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Are Detergent Pods Bad For The Environment?

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Did you realize that the environment is paying a hefty price for the convenience of your laundry detergent? Detergent is one of the single biggest pollutants to our planet. Washed into waterways, detergent residues contribute to aquatic toxicity at alarming levels and have a far-reaching environmental impact.

To help you better understand why you should skip detergent pods, we will answer a few questions such as ‘what makes detergent pods so harmful’,’ why are they so bad for the environment’ and share some more eco-friendly alternatives to look for.

What are Detergent Pods?

Detergent pods, also known as packs or liquitabs, are water-soluble pouches of ultra-concentrated laundry detergent. They contain around 10% water compared with 50% water or higher in liquid detergents. 

Detergent pods are designed to eliminate the need for measuring out liquid detergent or powders. You simply throw the pod into your washing machine. They usually come in a plastic container which may or may not be recyclable. 

Are Detergent Pods Bad for the Environment?

Yes, detergent pods are extremely harmful to the environment. The reality is, that despite the appeal of their convenience, detergent pods contain a very damaging chemical cocktail. This makes them not only detrimental to the environment, but also to you and your family. Its impact lasts well beyond your wash cycle. 

In most mainstream detergent pods, such as Tide pods, there is a huge number of ingredients, some of which manufacturers are not even required to disclose. The five most concerning are:

  1. Phosphates - These are particularly damaging to the marine environment when dispersed in wastewater from your wash. They create algae blooms that starve marine flora and fauna of oxygen.  
  2. Bleach - often used to brighten whites, its fumes cause respiratory distress and on contact with skin and eyes and it can cause caustic burns. This applies to both human and marine life. 
  3. Formaldehyde - A chemical usually associated with the preservation of dead bodies, this ingredient as classified by the EPA, is a class B1 probable carcinogen. This means it has been linked with an increased risk of cancer. In the marine biome is has been linked to reproductive impairment. 
  4. Ammonium Sulfate and Ammonium Quaternary Sanitizers - harsh cleansing agents that are corrosive. They can cause eye, skin, and lung damage even with minimal exposure to both human and marine life.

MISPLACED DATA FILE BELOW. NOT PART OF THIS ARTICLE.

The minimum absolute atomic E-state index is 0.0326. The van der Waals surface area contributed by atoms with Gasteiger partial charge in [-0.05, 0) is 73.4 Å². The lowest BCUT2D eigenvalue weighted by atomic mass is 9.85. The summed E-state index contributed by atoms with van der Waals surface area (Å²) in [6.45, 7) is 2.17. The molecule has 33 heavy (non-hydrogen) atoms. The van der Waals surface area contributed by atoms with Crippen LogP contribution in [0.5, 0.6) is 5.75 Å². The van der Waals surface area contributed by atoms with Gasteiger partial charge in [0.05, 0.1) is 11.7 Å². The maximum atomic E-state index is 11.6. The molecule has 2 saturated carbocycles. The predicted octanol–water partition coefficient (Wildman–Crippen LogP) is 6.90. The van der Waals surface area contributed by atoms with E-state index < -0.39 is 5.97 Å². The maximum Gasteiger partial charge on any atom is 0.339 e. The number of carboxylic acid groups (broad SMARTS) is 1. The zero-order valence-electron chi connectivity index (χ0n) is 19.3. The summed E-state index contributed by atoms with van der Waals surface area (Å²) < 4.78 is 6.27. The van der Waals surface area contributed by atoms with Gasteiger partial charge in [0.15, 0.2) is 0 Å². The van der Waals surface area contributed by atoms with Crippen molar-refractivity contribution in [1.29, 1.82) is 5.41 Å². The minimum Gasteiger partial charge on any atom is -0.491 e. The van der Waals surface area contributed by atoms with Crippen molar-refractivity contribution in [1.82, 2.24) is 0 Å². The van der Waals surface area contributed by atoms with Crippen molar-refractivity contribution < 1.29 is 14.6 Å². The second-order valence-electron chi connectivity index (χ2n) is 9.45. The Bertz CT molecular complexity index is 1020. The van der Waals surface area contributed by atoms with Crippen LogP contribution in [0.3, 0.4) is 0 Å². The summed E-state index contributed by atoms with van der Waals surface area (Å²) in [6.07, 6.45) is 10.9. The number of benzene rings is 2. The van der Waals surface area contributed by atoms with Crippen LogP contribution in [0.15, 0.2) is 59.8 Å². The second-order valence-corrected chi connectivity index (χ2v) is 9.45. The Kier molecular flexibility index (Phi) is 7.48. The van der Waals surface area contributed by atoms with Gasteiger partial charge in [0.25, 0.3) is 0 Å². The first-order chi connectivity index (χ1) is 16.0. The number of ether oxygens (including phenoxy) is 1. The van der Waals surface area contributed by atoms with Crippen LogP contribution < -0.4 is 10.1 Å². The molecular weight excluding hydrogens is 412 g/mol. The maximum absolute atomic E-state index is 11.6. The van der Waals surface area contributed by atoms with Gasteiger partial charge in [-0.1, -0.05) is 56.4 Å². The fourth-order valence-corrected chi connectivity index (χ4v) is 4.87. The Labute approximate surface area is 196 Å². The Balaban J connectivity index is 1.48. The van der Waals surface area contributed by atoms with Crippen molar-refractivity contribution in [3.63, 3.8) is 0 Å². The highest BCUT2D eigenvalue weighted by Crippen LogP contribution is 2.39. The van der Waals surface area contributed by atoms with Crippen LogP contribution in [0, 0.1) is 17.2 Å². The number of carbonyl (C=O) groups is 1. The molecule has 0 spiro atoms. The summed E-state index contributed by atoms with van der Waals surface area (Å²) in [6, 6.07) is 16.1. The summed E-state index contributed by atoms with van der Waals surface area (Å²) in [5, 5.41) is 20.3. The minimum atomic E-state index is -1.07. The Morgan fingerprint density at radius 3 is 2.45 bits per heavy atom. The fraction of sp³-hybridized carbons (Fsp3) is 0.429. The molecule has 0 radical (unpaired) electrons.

5. Dioxane (1,4 Dioxane/ Diethylene Dioxide/ Diethylene Ether/ Dioxan) is quite possibly one of the worst additives. Dioxane is also a carcinogen and has been known to pose a combustion risk. Exposure in marine environments impairs the central nervous system, eyes, and skin/scales of marine animals. 

Did you know that detergent pods are also responsible for a rising number of household poisonings? In just one year between 2012 and 2013, poison control centers in the USA reported over 7,000 cases of young children eating laundry pods. This is likely due to their heavy fragrance and bright colors making them look deceptively like a delicious sweet to enjoy. Maybe one more reason why detergent pods should not be on your shopping list. 

Eco-Friendly Alternatives to Detergent Pods?

The good news is you do not have to sacrifice convenience or cleaning power to be environmentally friendly.

There are several significantly more eco-friendly laundry products compared to detergent pods such as:


  • Laundry Detergent Sheets

  • Just like detergent pods, the cleaning power of laundry sheets is suspended in both hot and cold water soluble resin, so you get the same convenience as with the pod. But the packaging of laundry sheets is completely compostable and there is zero palm oil. This sets them apart from detergent pods and other "green" solutions out there, making them a great environmentally sound choice. 

    Check out these eco-friendly, plastic-free laundry detergent sheets that contain a total of only four naturally derived, non-toxic ingredients.


  • Soap nuts/ soapberries

  • These naturally occurring nuts grow on a tree found in the Himalayas. When agitated in water, they produce saponin, which is a non-synthetic and biodegradable surfactant (detergent). The downside is soap nuts work best in hot water which creates a higher carbon footprint. 


  • Dr. Bronners Castile soap

  • Simply mix equal parts white vinegar and soap and you’ve got an environmentally friendly laundry detergent. The downside is this option comes in a plastic bottle, which means it is not zero waste. 


  • Dropps eco pods

  • Toxin-free laundry powder in a biodegradable film. These are closest to a detergent pod replacement. Unfortunately, they contain palm oil - which even though responsibly sourced does not encourage the disuse of it globally.

    The Choice Is Yours!

    As cliche as it sounds, Captain Planet was right, the power is yours. Where you spend your dollars and what you choose to buy as a consumer directly impacts our health and our environment. Your choice of detergent pods may not seem like a big deal, but even a simple switch to an eco-friendly detergent, such as laundry sheets, can make a huge difference. 

    So next time you’re buying laundry detergent, choose well and choose to be kind to our environment. 

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